On the borders between the two ice movements one can often see blue clay presumably derived from the pulverisation of the predominantly dark flagstones interspersed with red clay presumably derived from the granites and the barren red marginal deposits of the Old Red Sandstone, and it thought that these represented the two ice movements. This appears too simple an explanation. In a recent ditch out in a field near the Janetstown road just west of Thurso the excavation cut through (a) top soil (a few tens of millimetres), (b) red friable clay (about one metre), (c) peat (about 150 millimetres). (d) blue stiff clay full of angular fragments of rock. The blue clay is similar to that on the coastal section west of Thurso which is there, full of comminuted shells. The red clay nust supercede the formation of the peat and suggests a different origin from the blue clay. The Quaternarv still holds many secrets from us.

The best shell deposits found by the author were on the east coast of Caithness, often in the steep sides of valleys where there had been landslips. North and east the shells are so broken as, for the most part, to defy identification. Most of the molluscs found still occur in British waters today but some in the list are not recorded. The author is not certain whether they are still extant. If they are, and a similar assemblage is known at the present tine, it may be possible to get a better idea of their environment during the cold Quaternary.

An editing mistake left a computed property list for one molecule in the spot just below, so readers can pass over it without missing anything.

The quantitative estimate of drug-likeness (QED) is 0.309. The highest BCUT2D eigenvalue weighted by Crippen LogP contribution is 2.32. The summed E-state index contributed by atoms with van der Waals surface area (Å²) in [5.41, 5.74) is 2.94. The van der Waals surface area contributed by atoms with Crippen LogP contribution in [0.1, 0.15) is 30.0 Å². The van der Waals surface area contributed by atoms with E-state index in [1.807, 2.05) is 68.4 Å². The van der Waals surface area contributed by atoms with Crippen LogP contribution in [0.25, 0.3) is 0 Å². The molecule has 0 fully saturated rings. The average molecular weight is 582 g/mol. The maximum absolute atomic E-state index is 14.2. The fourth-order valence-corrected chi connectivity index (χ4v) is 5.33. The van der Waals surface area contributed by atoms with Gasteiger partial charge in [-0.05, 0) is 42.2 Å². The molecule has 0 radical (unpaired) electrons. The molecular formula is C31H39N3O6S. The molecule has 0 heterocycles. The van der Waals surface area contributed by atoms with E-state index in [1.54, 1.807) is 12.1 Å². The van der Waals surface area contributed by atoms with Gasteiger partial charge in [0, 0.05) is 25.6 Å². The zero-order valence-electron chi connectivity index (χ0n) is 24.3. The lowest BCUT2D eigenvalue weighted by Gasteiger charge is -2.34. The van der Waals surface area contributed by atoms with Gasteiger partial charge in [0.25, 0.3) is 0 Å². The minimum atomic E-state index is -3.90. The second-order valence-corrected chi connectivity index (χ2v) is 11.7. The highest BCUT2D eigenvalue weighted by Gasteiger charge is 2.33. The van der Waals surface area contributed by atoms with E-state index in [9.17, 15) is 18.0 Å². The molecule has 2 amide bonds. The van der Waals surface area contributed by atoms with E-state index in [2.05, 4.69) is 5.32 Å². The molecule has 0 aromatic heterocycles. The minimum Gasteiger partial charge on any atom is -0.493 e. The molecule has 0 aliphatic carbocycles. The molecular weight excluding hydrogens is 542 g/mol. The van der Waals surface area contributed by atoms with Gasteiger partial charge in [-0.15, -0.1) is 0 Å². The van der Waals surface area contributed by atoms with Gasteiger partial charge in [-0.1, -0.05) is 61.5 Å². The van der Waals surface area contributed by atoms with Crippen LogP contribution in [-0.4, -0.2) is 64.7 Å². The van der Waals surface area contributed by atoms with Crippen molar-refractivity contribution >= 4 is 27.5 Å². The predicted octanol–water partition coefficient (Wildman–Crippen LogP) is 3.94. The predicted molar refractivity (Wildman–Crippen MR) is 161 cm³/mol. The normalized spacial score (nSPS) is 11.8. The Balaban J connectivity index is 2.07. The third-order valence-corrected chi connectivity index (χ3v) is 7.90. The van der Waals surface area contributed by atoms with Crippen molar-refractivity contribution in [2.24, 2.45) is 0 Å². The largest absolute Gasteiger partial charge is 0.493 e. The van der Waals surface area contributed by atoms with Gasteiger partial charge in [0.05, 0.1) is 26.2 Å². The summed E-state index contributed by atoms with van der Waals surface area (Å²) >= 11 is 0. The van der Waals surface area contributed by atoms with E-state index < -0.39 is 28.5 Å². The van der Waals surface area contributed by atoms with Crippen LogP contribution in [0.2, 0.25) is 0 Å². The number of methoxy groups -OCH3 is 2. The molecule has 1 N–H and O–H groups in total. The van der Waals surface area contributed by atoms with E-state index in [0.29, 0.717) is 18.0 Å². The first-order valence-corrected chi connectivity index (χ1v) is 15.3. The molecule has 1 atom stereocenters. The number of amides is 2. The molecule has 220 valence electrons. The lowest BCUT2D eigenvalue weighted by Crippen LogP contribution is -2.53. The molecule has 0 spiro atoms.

The derived Mesozoic fossils are also of interest as they represent the most northerly Jurassic and Cretaceous in the British Isles. The shores of the east coast of Caithness are littered with them and they are found in the she1ly boulder clay right through to the north coast. They include molluscs, echinoids, zoophytes, cephalapods, and fossil plants.
The author does not know of any record of the northerly boundary of the shelly boulder clay but has found derived Cretaceous fossils as far north Widewall Bay in South Ronaldsay. A search for this northerly boundary is well within the scope of an amateur field worker and could prove a worthwhile project though this may be better undertaken by our Orcadian colleagues. The author has been showrn undoubted Mesozoic fossils reported to have come from Deerness but this awaits more positive confirmation. The shelly boulder clay may extend into the northern islands. A check list of the shells recorded from the shelly boulder clay is appended.
This could serve as a starting point for those who wish to try to add to the list or to help to identify those already found.

Boulder Clay FossilComments
Cyprina islandica
Mactra solida
Mya truncata
Turritella ungulina
Astarte elliptica
Astarte borealis
Astarte compressa
Natica nitida
Natica islandica
Nucella lapillus
Patella vulgata
Veneupis pullastra
Mytilus sp.
Still common in Pentland Firth
Not in British list
Not in British list
Not in British list
Still found in Britain but not in Pentland Firth
Not in British list
Not in British list
Not in British list
Not in British list
Still common in Pentland Firth
Still common in Pentland Firth
Still found in Britain but not in Pentland Firth
Still common in Pentland Firth

Peach, B. N. & horne (1881) The Glaciation of Caithness
Proc. roy. Phys. Soc. Edinb., 6, 316 - 352

Published October 1973